Rita Jasikeviciene was one of the best handball players in the Soviet Union in the 1970s, fixed on the calls of coach Igor Turcon, one of the most successful coaches in the history of the discipline. The Lithuanian, a few months before the 1975 Montreal Olympics, found out that she was pregnant. A happiness that she, however, did not like in the communist sports apparatus. Turcon, as Jasikeviciene has recounted in several interviews, asked her to have an abortion in order to go to the appointment. She is she simply said “no” to the stern technician. A decision that deprived her of taking the gold in Canada but that allowed her to give birth to her first child, Sarunas, Conversation Jasikeviciuscurrent Barcelona basketball coach and one of the most important profiles in the European basket in recent years.
Being a mother in elite sport has gone from being a taboo to something relatively normalized today. Today there are agreements in football that give facilities to athletes when they become pregnant. On January 1, 2021, a regulation of the FIFA that intended to nip one of the most aggressive practices in the world of the ball in the bud: anti-pregnancy clauses. A big jump if you take into account that they now have 14 months of maternity leave by agreement and at least two thirds of their salary during the process, in addition to a mandatory renewal clause if the pregnancy occurs in the last year of the contract. , as has happened with the Real Madrid player Sliding Marthawho last January announced that she was expecting her first child.
The fight for fair conditions has had many names, pioneers who once said “enough”. american soccer player Alex Morgan, with a powerful media focus, was one of the first to put the debate on the table by leaving her job in 2019 to have a child. However, from the Spanish point of view, being a pioneer with pregnancy in professional sports has a name and a surname: Maria Alharilla. The player, captain of Levante and who has just renewed with the Valencians until 2024, announced a few months ago that she was temporarily leaving football after learning that she was expecting her second baby.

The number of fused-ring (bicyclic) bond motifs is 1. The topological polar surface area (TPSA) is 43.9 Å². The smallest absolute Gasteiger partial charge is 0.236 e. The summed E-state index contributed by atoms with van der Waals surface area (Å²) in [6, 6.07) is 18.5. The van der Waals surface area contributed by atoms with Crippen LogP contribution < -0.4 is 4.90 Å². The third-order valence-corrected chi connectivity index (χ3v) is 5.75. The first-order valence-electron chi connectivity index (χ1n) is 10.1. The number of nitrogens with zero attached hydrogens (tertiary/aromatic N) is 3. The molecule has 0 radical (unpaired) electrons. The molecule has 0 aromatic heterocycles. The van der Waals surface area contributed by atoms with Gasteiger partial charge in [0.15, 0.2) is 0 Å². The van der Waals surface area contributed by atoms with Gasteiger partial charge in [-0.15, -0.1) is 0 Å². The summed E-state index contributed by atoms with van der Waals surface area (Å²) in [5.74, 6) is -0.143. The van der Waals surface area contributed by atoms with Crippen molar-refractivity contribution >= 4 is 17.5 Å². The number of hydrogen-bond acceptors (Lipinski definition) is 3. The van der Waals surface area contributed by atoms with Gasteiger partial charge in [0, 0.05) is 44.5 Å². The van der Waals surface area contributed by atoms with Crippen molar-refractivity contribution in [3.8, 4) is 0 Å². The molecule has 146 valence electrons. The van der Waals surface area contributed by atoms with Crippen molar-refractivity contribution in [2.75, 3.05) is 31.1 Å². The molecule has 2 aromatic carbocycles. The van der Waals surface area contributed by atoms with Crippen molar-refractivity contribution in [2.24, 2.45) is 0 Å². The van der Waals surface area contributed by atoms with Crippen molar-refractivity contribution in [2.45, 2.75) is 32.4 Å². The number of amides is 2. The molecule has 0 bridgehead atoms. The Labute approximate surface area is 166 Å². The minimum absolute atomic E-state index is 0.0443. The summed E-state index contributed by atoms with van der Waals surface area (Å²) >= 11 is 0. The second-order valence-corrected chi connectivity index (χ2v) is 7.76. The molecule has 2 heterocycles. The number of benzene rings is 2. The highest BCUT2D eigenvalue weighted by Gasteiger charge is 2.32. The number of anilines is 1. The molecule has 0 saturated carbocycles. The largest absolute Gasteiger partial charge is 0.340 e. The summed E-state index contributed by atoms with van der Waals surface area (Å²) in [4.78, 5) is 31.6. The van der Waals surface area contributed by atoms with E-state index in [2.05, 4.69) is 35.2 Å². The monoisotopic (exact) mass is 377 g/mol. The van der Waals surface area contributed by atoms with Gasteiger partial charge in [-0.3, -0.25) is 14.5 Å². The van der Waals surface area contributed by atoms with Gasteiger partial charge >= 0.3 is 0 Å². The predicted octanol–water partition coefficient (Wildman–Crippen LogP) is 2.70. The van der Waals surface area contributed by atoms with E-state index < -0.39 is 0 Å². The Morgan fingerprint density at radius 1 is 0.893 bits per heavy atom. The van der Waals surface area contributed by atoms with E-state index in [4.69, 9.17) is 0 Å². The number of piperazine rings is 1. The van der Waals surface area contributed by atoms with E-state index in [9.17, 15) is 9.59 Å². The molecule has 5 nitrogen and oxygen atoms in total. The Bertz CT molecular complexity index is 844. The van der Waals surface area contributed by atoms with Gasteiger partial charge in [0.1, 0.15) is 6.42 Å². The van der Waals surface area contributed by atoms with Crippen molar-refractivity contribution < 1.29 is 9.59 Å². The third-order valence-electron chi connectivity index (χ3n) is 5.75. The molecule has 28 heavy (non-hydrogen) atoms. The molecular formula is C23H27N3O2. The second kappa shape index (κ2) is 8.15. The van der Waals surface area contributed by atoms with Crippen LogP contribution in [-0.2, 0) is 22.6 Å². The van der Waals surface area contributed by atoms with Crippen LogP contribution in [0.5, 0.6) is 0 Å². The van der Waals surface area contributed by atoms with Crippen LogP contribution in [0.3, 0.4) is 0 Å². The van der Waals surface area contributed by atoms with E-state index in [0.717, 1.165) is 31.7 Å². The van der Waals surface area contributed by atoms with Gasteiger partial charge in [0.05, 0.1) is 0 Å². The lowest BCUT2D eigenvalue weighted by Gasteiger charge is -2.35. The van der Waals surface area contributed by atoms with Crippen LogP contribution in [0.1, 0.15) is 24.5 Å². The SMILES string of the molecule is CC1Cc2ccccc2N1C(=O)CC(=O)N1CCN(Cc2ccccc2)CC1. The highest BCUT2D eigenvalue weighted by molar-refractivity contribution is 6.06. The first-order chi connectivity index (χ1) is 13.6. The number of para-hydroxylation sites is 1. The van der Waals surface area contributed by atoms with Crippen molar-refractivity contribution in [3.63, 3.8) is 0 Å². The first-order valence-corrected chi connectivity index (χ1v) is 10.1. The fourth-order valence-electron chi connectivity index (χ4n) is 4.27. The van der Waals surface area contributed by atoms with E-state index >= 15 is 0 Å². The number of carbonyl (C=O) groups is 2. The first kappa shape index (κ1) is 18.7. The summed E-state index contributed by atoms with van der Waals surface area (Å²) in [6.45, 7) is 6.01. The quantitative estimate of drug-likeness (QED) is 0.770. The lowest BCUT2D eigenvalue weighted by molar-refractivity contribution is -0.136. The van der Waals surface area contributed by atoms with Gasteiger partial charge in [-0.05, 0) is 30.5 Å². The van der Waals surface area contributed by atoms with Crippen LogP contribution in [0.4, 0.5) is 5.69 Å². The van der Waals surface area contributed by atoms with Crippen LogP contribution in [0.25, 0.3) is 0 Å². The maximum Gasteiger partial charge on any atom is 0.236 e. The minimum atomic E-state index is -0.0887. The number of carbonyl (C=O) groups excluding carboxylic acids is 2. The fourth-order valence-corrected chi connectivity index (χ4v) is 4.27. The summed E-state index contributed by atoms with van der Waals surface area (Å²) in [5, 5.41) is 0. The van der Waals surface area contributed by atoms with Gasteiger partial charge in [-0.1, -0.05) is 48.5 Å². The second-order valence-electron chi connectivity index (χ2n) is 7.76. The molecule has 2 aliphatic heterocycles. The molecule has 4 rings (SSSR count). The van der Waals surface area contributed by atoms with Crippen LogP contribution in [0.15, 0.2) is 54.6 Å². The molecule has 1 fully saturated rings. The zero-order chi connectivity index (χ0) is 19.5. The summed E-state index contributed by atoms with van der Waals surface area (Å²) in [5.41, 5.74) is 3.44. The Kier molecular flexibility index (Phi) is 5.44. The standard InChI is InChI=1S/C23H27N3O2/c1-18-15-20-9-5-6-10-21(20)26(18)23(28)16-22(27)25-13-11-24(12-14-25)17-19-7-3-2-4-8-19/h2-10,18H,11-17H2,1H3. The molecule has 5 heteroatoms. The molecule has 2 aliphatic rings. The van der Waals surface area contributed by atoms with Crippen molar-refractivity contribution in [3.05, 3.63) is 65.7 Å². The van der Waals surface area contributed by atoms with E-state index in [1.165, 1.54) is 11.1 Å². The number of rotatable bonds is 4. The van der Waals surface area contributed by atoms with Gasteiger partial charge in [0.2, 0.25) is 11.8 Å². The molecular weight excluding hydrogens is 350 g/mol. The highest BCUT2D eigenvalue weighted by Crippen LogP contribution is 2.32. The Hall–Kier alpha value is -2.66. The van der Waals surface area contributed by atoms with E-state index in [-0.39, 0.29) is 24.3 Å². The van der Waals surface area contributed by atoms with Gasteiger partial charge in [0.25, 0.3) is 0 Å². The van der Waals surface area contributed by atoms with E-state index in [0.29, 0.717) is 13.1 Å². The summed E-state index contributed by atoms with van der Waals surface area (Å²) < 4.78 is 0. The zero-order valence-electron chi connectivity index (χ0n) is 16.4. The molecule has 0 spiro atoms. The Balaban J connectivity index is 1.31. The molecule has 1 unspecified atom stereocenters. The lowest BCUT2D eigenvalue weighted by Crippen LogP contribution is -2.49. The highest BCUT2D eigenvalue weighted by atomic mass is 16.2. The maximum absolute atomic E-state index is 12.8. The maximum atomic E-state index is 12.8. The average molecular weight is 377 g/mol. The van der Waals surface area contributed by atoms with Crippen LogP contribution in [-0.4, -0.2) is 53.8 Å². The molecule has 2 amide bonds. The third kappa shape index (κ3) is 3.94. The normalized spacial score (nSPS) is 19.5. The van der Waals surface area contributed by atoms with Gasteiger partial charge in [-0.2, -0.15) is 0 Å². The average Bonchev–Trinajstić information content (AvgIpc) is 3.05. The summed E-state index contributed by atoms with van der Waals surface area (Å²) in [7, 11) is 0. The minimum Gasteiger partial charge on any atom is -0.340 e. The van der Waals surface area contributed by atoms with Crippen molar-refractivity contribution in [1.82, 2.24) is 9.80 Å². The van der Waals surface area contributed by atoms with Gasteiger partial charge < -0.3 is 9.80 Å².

“There is still a lot to do, but this is the way,” Alharilla explains to ABC about how being a mother has changed in sports. The player is in her fifth month and she still goes to the sports city to exercise, although she will soon have to stop her soccer activity until she gives birth. “We are all doing a master’s degree, both soccer players and medical services,” Alharilla narrates with a laugh when she tells what it is like to have a pregnant woman on a pitch. She is not concerned with how she will physically recover from the birth or how her absence will affect her position on the team. “My priority is to be a mother,” she says, in addition to demanding greater efforts to make the final leap effective: “Life in soccer is very hard, you are away all day and you also travel every weekend. I still don’t know very well how I’m going to organize myself when the time comes. The agreement should cover more things beyond the leave or the contract, “suggests Alharilla.
But it is outside of the beautiful sport where the greatest disadvantages occur, because when a cyclist competes, for example, in the Olympic Games, she does so without a contract. A situation that Spanish women’s sport has always dared to denounce, with dozens of our best athletes going to the great squares of world sport with motherhood as their trump card. Ona Carbonell and Gemma Mengual (Synchronized swimming), Teresa Portela and Maialen Chourraut (canoeing)… There are many athletes who have combined the sacrifice of the competition and the feat with being mothers. Inch by inch, what seemed like a pipe dream years ago has become normal. What better time than Mother’s Day to remember it.